I first met the lovely Beth Garrod on my BIRTHDAY. At the Scholastic Blogger's Feast. (ON MY BIRTHDAY. SERIOUSLY. BEST BIRTHDAY EVER.) So I was totally going to join in on the #SuperAwkward blog tour so I can talk about Beth's brilliant book. She's so cool, despite the title of her debut. I think she's pretty great. 

Let's get onto my review so you can hear me rambling some more. Hopefully I wasn't too awkward... (I had to throw that in there.)

Super Awkward

Author: Beth Garrod
Published by: Scholastic on 1st September 2016
Genres: Young Adult, Contemporary, Romance, Awkward
Pages: 405
Format: Paperback
Source: Publisher


I, Bella Fisher, am absolutely WINNING at FAILING at life. 
1. I once got my tongue stuck to a box of Calippos in a supermarket. 
2. I accidentally called my geography teacher Mum. Twice. He wasn't impressed. 
3. I'm a geek. And not in a geek-chic kind of way, but in a secretly-caring-about-failing-maths-and-science way. 
4. I always fail maths and science. 

So it figures that when I meet the FITTEST BOY IN THE WORLD, Zac, I'm doing solo star jumps. While dressed as a cereal box. 
(NOTE TO SELF, fancy dress = HE-WILL-NEVER-EVER-FANCY-ME dress.) 

Now I've got to somehow persuade Zac to come to prom with me while avoiding my evil ex and dealing with a secret so mega-awks I want to Ctrl-Z my brain... What could go wrong? 
Oh yeah, that's right. Absolutely everything.

So this was me at the end.

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Beth Garrod quite possibly has written one of the most accurate and entertaining stories of the year. Quite possibly one of my favourites! Quite possibly - the most relatable when it comes to awkwardness. Because believe it or not, I'm hella socially awkward. All kinds of awkward. I'm the type of person who mistakenly pours salt into their coffee instead of sugar.

(Spoiler: it's pretty gross.)

I've been suffering flu-ish hell as of late so reading Super Awkward was probably the best decision I had ever made. This book brought smiles to my face, it made me root for Bella Fisher, whom, despite her poor decisions at times, was perhaps one of the greatest and realistic characters I have ever read about. She is the inner child inside all adults. Not even joking. We've all got a Bella Fisher trait. I absolutely loved her! It's truly a shining element. Just following her mad adventures, her fangirling and awkwardness is enough to make any reader love her!

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Super Awkward is one of the most entertaining stories out there that can easily tackle dreadful slumps, hangovers and even the flu. (Speaking from experience.) Filled with fifty kinds of emotion - humour, fluttery butterfly gleeful feelings because FLUFF - all kinds of fun really. It's a heartwarming and light read, super quick and 100 percent enjoyable! I dare you not to love this book. I loved the characters, especially the favourite trio Bella, Rach and Tegan! I see so little of friendships being the spotlight in contemporary novels so it was great to see that the drama between the three friends and how they tackled the conflict wasn't a side-story plot. If that makes sense. 

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(I'm Castiel in this GIF.)

Honestly, this is the perfect read for any time of day, month, season, year but in this case - totally perfect to kick start the Fall season (yes, I used the US term because I can). If you ever find yourself in a foul mood or in need of a humourous and light read - Super Awkward is your go-to! The writing is brilliant and fluid, so enjoyable! I promise it'll bring you smiles. A truly wonderful and outstanding debut!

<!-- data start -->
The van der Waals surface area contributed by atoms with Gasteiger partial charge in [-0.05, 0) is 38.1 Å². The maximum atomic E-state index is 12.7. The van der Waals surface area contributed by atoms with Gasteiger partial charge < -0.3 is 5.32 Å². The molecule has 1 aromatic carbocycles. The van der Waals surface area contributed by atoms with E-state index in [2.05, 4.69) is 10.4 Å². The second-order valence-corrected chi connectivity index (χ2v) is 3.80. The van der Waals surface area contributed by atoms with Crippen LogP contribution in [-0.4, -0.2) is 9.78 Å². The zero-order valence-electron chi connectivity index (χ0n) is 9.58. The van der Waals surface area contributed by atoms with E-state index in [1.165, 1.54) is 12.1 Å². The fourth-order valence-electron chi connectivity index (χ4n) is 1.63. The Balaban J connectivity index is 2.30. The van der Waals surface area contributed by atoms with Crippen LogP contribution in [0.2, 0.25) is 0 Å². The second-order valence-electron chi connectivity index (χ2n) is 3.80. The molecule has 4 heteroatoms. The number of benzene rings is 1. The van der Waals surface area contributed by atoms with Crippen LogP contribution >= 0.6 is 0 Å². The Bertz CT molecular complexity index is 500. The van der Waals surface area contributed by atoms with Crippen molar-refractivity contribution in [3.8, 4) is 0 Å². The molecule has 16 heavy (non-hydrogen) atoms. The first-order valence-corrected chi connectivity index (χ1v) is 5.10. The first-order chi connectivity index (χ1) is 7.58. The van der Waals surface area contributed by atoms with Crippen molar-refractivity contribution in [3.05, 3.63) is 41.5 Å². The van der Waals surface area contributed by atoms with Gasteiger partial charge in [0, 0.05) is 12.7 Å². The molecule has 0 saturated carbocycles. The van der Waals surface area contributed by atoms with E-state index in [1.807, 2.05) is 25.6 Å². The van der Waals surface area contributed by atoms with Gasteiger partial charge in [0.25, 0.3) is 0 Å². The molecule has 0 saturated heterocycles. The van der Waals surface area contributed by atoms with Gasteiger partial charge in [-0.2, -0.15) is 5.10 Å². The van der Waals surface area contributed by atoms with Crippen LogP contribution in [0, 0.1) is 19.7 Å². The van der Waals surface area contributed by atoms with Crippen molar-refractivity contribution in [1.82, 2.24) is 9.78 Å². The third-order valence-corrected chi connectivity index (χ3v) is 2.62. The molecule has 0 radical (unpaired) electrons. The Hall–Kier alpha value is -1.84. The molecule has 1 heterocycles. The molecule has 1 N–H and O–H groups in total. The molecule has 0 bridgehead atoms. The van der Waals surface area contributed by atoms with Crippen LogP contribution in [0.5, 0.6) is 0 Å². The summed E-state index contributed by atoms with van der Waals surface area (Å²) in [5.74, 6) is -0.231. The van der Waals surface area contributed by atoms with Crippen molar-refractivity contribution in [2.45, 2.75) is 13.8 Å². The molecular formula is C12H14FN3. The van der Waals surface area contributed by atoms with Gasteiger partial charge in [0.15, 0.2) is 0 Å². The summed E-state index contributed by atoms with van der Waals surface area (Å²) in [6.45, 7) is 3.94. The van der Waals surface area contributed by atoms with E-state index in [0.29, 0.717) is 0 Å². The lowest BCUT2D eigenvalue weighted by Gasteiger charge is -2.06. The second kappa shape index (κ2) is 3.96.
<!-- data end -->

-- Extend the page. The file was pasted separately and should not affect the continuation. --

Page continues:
Also, we totally need a book two. Because I need Mr MIAGTM scenes and fluff. And more Luke doucheyness. More Bella Fisher awkwardness please. I can compare this book to the Faith series by Candy Harper which I ADORE. 

Get out there and read this book guys.

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Silver Wreath

Thursday, 18 August 2016

YA Shot: Q&A with L.A. Weatherly

Hello! And WELCOME. Today is rather special as it's that time of year again where the fantastic #YAShot team are hosting another fun-packed Blog Tour! I've been partnered up with one of my long-term favourite author's - L.A. Weatherly (AKA Lee Weatherly) whose books I've been reading for YEARS. I couldn't be happier and more proud to be paired with such a successful and lovely woman! 

So, Lee and I conjured up a fun zombie-tastic Q&A for our post so without further ado, here we go. Hope you enjoy!

Let's start off a little differently... Tell us something we don't know about you!

OK, I’m actually insanely boring (which is in itself a fact about me that you may not know!), so I’m racking my brains for something vaguely interesting here…how’s this? I love jewellery and do silversmithing. I made a pair of cufflinks for my husband’s last birthday. Here’s a pic of the evidence:

(S: Amazing!! I am very VERY impressed Lee...)

From what age did you begin writing? What was the first piece you had written?

I began writing at a very early age – maybe six or so? The first piece that I can remember was about a horse and a fox who were best friends. I think the horse got sent to the glue factory. Clearly I was a morbid child. 

There's a Zombie Apocalypse and you get to choose your dream team! Which 5 of your OWN characters would you pick? Any particular reasons why?

Ooh, I LOVE this question! Well, obviously Alex from the Angel series needs to come; he’s an amazing shot and a great leader and just an all-around ideal person to have on your side in a zombie situation. I think Willlow from Angel also needs to be there – she can hotwire cars and her half-angel abilities would come in very handy. But we need more good shots. Let’s bring in Sam from Angel, as well; he took over the Angel Killer team when Alex was gone and is extremely competent. Amity from Broken Sky is a pilot, which could be really useful, plus she’s very kick-ass in her own right, so she should come along too. Much as I love the boys from Broken, Collie and Ingo, they’re both pilots and neither of them are really fighters in terms of wasting zombies…so I think, sadly, we’ll leave them behind and instead bring Kay Pierce, the devious astrologer. She’s completely ruthless and would do anything to survive.